Oxford City Council approves resolution of dissent on abortion ruling

During its Sept. 20 meeting in front of a filled courthouse audience of 40 Oxford-area residents, Oxford City Council unanimously approved a resolution of dissent against the U.S. Supreme Court’s overturning of Roe V. Wade.

The letter was brought before the council in the form of a resolution prepared by Councilmember Amber Franklin and was also sponsored by Councilmember Alex French.

While the resolution is largely symbolic and will not be able to directly change any regulations on abortion access in the area, it still brought out a crowd of citizens who spent nearly two hours making comments on both sides of the issue.

Franklin opened up the resolution with an open letter.

“We have had three months to witness the havoc, chaos, and harm being inflicted on the lives of people who are pregnant as a result of bans and severe restrictions on access to abortion care across this nation,” Franklin said. “... Comprehensive reproductive health care is essential for women, for people with wombs, and this care should be between the individual and their health care provider, not judges, lawyers or politicians.”

Afterward, groups on both sides of the issue including the Students for Life at Miami University, The League of Women Voters of Oxford, the Feminist Club at Miami, and local church representatives, alongside Oxford residents were in attendance and spoke their thoughts.

During this time, personal stories of lives post-abortion, both positive and negative were shared. One Student for Life representative held a 26-week-old plastic model of a fetus and described a dilation and the evacuation abortion procedure. Tears were shared in support and gratitude for the resolution. Prayers were recited. A poster of a fetus was held up by a pro-life supporter, next to signs reading “I am the pro-life generation.”

Oxford resident Megan Kuykendoll came to the podium to share her support for the resolution.

“While this is only symbolic, it’s important to have these conversations at a local level in addition to state and federal levels,” Kuykendoll said.

Nicholas Perry, a graduate student at Miami University who said he was pro-life, spoke against the resolution.

“You shouldn’t pass something that’s going to divide this city, the council hasn’t the jurisdiction to make change, so why pass something that’s not going to do anything,” Perry said.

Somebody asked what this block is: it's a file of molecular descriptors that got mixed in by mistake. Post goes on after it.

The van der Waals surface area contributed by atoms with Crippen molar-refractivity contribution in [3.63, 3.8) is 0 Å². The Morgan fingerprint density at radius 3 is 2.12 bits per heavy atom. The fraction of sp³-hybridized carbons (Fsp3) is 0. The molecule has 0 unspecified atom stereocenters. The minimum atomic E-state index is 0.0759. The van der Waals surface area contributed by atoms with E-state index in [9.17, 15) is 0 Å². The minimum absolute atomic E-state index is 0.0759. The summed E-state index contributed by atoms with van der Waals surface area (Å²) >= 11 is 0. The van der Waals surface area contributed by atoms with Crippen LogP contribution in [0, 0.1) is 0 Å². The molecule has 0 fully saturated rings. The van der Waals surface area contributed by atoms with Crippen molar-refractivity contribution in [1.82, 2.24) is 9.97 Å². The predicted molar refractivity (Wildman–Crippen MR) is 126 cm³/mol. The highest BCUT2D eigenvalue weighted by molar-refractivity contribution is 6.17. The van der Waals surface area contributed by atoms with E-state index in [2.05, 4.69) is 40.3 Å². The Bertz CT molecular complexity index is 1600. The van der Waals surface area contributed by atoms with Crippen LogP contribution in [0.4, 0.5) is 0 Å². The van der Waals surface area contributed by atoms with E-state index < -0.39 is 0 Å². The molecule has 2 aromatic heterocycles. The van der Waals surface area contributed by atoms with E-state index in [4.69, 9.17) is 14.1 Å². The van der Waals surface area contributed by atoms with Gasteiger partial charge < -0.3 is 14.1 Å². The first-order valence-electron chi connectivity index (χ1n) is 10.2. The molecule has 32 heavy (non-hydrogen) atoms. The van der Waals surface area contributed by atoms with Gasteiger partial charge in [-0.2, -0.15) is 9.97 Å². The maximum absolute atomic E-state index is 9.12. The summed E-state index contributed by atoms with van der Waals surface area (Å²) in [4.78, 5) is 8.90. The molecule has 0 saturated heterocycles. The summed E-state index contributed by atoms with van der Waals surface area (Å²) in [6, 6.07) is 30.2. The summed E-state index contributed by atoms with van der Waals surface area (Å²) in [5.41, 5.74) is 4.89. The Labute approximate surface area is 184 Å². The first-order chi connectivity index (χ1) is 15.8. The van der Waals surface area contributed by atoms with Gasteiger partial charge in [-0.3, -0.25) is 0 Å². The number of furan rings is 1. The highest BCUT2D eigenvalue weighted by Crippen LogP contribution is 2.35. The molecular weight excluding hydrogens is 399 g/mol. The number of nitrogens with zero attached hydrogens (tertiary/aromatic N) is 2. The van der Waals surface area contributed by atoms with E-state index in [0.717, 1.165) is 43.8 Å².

At the end of public comments, Oxford Mayor William Snavely addressed the crowd.

“I think we’ve really heard a wide range of opinions on the subject, and I thank every one of you for coming,” he said. “I think that every one of you has strongly held and sincere beliefs, and we have heard the full range of that.”

After comments of support from council members, the resolution was passed unanimously.

In a later interview, Councilor Franklin said that after Roe V. Wade was overturned earlier in June, she felt she had a duty to use her position to speak out, getting there, however, was a difficult process.

“It was difficult, I kept putting it off, I had told the city manager that I would get a draft to him sometime in August, and then I kept putting it off because it never felt right,” Franklin said. “...I think the main inspiration was simply the fact that as a city councilor, I felt like I had a responsibility to use my position to speak out.”

While Franklin heard voices both in support and in opposition to her resolution, she commented on how mannerly the packed courthouse was in light of a sensitive topic being shared from both sides.

“I think everything was quite civil,” Franklin said. “Nobody talked over each other, and nobody shouted.”

Moving forward, Franklin said she hopes the resolution will help to send a message to state officials, who have the power to create change in regards to reproductive access.

“I hope it sends a signal to our state legislature,” Franklin said. “... But the overturning of Roe V. Wade kicked this back to the state and cities are a part of states, and so it’s important for us as a council to let our state legislators know where we stand.”

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